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The impact of a COVID-19 lockdown on work productivity under good and poor compliance

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Title: The impact of a COVID-19 lockdown on work productivity under good and poor compliance
Authors: Ohrnberger, J
Segal, A
Forchini, G
Miraldo, M
Skarp, J
Nedjati-Gilani, G
Laydon, D
Ghani, A
Ferguson, N
Hauck, K
Item Type: Journal Article
Abstract: Background In response to the COVID-19 pandemic, governments across the globe have imposed strict social distancing measures. Public compliance to such measures is essential for their success yet the economic consequences of compliance are unknown. This is the first study to analyse the effects of good compliance compared to poor compliance to a COVID-19 suppression strategy (i.e. lockdown) on work productivity. Methods We estimate the differences in work productivity comparing a scenario of good compliance with one of poor compliance to the UK government COVID-19 suppression strategy. We use projections of the impact of the UK suppression strategy on mortality and morbidity from an individual-based epidemiological model combined with an economic model representative of the labour force in Wales and England. Results We find that productivity effects of good compliance significantly exceed those of poor compliance and increase with the duration of the lockdown. After three months of the lockdown, work productivity in good compliance is £398.58 million higher compared with that of poor compliance. 75% of the differences is explained by productivity effects due to morbidity and non-health reasons and 25% attributed to avoided losses due to pre-mature mortality. Conclusion Good compliance to social distancing measures exceeds positive economic effects, in addition to health benefits. This is an important finding for current economic and health policy. It highlights the importance to set clear guidelines for the public, to build trust and support for the rules and if necessary, to enforce good compliance to social distancing measures.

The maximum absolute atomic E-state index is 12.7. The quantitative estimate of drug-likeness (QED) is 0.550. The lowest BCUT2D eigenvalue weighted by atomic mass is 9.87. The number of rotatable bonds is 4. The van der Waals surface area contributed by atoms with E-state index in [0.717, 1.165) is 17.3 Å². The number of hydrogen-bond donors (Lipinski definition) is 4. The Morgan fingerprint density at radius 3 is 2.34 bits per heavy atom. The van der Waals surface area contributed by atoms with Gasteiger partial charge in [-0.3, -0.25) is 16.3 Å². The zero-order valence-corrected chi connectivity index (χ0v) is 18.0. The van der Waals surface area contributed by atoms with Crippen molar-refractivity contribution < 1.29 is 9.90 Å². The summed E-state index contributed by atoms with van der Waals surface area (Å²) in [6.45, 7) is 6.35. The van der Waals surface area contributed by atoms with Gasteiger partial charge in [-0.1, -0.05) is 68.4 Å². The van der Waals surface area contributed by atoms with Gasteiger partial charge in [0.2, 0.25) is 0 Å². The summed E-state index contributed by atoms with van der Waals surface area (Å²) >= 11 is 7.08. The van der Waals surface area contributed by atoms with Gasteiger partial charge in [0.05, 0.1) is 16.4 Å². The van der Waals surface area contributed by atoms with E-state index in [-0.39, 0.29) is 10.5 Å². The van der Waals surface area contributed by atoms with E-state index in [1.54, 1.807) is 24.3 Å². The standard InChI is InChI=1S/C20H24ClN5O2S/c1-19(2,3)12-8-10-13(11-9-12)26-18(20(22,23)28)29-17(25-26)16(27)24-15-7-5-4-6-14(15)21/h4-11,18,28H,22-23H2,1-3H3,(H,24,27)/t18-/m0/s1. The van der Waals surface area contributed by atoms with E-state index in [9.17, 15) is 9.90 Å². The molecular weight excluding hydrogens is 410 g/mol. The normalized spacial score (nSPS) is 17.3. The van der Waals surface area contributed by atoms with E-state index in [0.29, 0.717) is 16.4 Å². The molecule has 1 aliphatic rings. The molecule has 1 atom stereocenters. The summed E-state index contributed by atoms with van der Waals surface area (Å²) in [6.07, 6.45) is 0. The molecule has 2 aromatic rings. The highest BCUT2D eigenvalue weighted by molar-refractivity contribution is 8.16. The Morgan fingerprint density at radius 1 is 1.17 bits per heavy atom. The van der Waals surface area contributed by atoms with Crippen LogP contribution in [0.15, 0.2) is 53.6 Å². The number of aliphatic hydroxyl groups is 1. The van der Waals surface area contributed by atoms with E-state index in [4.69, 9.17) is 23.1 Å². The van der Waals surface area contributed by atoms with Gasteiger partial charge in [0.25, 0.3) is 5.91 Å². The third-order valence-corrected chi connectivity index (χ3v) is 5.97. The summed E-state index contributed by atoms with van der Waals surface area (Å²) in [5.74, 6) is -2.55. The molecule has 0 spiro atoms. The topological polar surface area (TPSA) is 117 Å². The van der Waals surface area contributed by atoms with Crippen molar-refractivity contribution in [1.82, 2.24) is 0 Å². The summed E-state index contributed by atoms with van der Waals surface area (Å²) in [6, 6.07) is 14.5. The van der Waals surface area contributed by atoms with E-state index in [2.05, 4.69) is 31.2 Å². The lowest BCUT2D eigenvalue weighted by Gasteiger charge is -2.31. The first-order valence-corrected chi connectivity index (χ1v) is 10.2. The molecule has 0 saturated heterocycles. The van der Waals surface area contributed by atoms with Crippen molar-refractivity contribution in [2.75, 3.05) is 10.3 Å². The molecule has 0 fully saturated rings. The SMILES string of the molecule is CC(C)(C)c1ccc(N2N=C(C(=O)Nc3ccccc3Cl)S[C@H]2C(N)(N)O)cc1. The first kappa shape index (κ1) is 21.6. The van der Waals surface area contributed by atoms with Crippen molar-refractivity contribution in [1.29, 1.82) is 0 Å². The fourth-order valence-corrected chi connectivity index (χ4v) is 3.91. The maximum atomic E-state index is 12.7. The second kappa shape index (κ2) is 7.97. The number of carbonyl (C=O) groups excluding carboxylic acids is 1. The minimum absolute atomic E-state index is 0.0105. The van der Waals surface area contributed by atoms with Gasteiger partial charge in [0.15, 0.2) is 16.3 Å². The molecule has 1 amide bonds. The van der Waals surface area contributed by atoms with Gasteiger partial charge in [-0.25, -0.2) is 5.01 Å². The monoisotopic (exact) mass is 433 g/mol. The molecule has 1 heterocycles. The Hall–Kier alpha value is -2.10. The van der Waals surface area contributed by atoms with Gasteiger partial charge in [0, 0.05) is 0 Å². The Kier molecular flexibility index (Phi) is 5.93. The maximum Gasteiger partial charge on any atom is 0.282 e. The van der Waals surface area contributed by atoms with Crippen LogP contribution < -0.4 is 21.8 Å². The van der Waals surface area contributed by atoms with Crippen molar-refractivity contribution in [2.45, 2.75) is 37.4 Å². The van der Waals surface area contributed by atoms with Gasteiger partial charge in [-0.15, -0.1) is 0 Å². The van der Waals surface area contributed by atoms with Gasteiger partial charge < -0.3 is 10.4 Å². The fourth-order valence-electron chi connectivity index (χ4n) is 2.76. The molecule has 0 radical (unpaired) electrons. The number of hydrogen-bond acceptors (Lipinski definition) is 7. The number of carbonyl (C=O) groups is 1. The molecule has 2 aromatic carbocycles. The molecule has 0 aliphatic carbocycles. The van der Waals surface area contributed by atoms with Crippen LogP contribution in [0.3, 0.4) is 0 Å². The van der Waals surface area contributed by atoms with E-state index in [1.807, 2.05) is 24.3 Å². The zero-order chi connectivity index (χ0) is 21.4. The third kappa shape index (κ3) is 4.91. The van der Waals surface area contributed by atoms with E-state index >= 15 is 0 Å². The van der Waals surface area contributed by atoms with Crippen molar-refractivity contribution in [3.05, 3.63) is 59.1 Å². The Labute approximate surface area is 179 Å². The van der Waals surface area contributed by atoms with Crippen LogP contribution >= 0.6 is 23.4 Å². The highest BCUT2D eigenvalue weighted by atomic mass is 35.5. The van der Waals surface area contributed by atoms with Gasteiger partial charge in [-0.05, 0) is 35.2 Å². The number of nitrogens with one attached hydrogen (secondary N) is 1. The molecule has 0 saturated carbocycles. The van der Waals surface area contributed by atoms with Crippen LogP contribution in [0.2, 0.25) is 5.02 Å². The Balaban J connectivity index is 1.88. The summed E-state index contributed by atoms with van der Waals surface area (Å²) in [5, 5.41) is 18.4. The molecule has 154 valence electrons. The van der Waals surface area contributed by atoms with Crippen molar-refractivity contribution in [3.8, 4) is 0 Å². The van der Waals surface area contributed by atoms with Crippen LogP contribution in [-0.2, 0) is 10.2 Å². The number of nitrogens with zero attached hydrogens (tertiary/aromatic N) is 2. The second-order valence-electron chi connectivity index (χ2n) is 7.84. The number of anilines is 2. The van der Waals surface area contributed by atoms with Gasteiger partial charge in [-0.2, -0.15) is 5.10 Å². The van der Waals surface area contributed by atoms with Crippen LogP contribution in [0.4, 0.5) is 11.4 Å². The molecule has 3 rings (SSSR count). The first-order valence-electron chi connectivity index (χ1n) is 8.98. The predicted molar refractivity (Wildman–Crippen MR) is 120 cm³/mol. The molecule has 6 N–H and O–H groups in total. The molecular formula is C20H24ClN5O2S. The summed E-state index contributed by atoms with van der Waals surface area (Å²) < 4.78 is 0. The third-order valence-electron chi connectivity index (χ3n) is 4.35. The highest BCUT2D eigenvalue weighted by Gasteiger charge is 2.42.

Issue Date: 6-Aug-2021
Date of Acceptance: 26-Jul-2021
URI: http://hdl.handle.net/10044/1/90844
DOI: 10.1093/eurpub/ckab138
ISSN: 1101-1262
Publisher: Oxford University Press
Start Page: 1009
End Page: 1015
Journal / Book Title: European Journal of Public Health
Volume: 31
Issue: 5
Copyright Statement: © The Author(s) 2021. Published by Oxford University Press on behalf of the European Public Health Association. This is an Open Access article distributed under the terms of the Creative Commons Attribution License (https://creativecommons.org/licenses/by/4.0/), which permits unrestricted reuse, distribution, and reproduction in any medium, provided the original work is properly cited.
Sponsor/Funder: Medical Research Council (MRC)
Medical Research Council (MRC)
National Institute for Health Research
Abdul Latif Jameel Foundation
Funder's Grant Number: MR/T025409/1
MR/R015600/1
NIHR200908
Keywords: COVID-19
Communicable Disease Control
Government
Humans
Pandemics
SARS-CoV-2
Public Health
1117 Public Health and Health Services
Publication Status: Published
Online Publication Date: 2021-08-06
Appears in Collections:Imperial College Business School
Department of Infectious Diseases
Faculty of Medicine
Imperial College London COVID-19
School of Public Health



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